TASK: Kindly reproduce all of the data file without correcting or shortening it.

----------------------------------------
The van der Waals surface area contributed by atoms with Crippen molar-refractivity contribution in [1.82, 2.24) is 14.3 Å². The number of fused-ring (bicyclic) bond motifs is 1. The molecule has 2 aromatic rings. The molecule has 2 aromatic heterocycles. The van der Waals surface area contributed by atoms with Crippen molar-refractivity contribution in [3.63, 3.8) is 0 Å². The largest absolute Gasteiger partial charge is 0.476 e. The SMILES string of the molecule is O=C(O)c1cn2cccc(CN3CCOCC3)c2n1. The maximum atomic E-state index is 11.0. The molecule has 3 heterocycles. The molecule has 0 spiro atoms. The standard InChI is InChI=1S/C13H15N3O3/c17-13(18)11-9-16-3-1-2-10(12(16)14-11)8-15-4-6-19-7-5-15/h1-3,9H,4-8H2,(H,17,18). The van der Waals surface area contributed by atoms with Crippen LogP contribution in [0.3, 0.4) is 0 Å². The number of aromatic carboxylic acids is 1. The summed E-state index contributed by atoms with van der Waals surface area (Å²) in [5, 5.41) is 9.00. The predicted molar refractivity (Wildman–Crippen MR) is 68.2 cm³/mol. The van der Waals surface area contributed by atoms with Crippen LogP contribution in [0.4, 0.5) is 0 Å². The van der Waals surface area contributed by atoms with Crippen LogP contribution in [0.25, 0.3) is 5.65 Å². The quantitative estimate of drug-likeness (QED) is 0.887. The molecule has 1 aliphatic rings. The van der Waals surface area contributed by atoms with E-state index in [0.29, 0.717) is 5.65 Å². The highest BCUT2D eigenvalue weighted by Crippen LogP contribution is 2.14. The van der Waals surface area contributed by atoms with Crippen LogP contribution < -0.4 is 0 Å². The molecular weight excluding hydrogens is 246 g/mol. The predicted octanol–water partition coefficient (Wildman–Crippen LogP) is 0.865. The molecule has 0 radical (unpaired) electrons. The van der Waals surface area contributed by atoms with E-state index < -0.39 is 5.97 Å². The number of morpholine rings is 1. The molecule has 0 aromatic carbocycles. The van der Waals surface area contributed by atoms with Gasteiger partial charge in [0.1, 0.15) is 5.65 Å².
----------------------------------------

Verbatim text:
The van der Waals surface area contributed by atoms with Crippen molar-refractivity contribution in [1.82, 2.24) is 14.3 Å². The number of fused-ring (bicyclic) bond motifs is 1. The molecule has 2 aromatic rings. The molecule has 2 aromatic heterocycles. The van der Waals surface area contributed by atoms with Crippen molar-refractivity contribution in [3.63, 3.8) is 0 Å². The largest absolute Gasteiger partial charge is 0.476 e. The SMILES string of the molecule is O=C(O)c1cn2cccc(CN3CCOCC3)c2n1. The maximum atomic E-state index is 11.0. The molecule has 3 heterocycles. The molecule has 0 spiro atoms. The standard InChI is InChI=1S/C13H15N3O3/c17-13(18)11-9-16-3-1-2-10(12(16)14-11)8-15-4-6-19-7-5-15/h1-3,9H,4-8H2,(H,17,18). The van der Waals surface area contributed by atoms with Crippen LogP contribution in [0.3, 0.4) is 0 Å². The number of aromatic carboxylic acids is 1. The summed E-state index contributed by atoms with van der Waals surface area (Å²) in [5, 5.41) is 9.00. The predicted molar refractivity (Wildman–Crippen MR) is 68.2 cm³/mol. The van der Waals surface area contributed by atoms with Crippen LogP contribution in [0.4, 0.5) is 0 Å². The van der Waals surface area contributed by atoms with Crippen LogP contribution in [0.25, 0.3) is 5.65 Å². The quantitative estimate of drug-likeness (QED) is 0.887. The molecule has 1 aliphatic rings. The van der Waals surface area contributed by atoms with E-state index in [0.29, 0.717) is 5.65 Å². The highest BCUT2D eigenvalue weighted by Crippen LogP contribution is 2.14. The van der Waals surface area contributed by atoms with Crippen LogP contribution < -0.4 is 0 Å². The molecular weight excluding hydrogens is 246 g/mol. The predicted octanol–water partition coefficient (Wildman–Crippen LogP) is 0.865. The molecule has 0 radical (unpaired) electrons. The van der Waals surface area contributed by atoms with E-state index < -0.39 is 5.97 Å². The number of morpholine rings is 1. The molecule has 0 aromatic carbocycles. The van der Waals surface area contributed by atoms with Gasteiger partial charge in [0.1, 0.15) is 5.65 Å².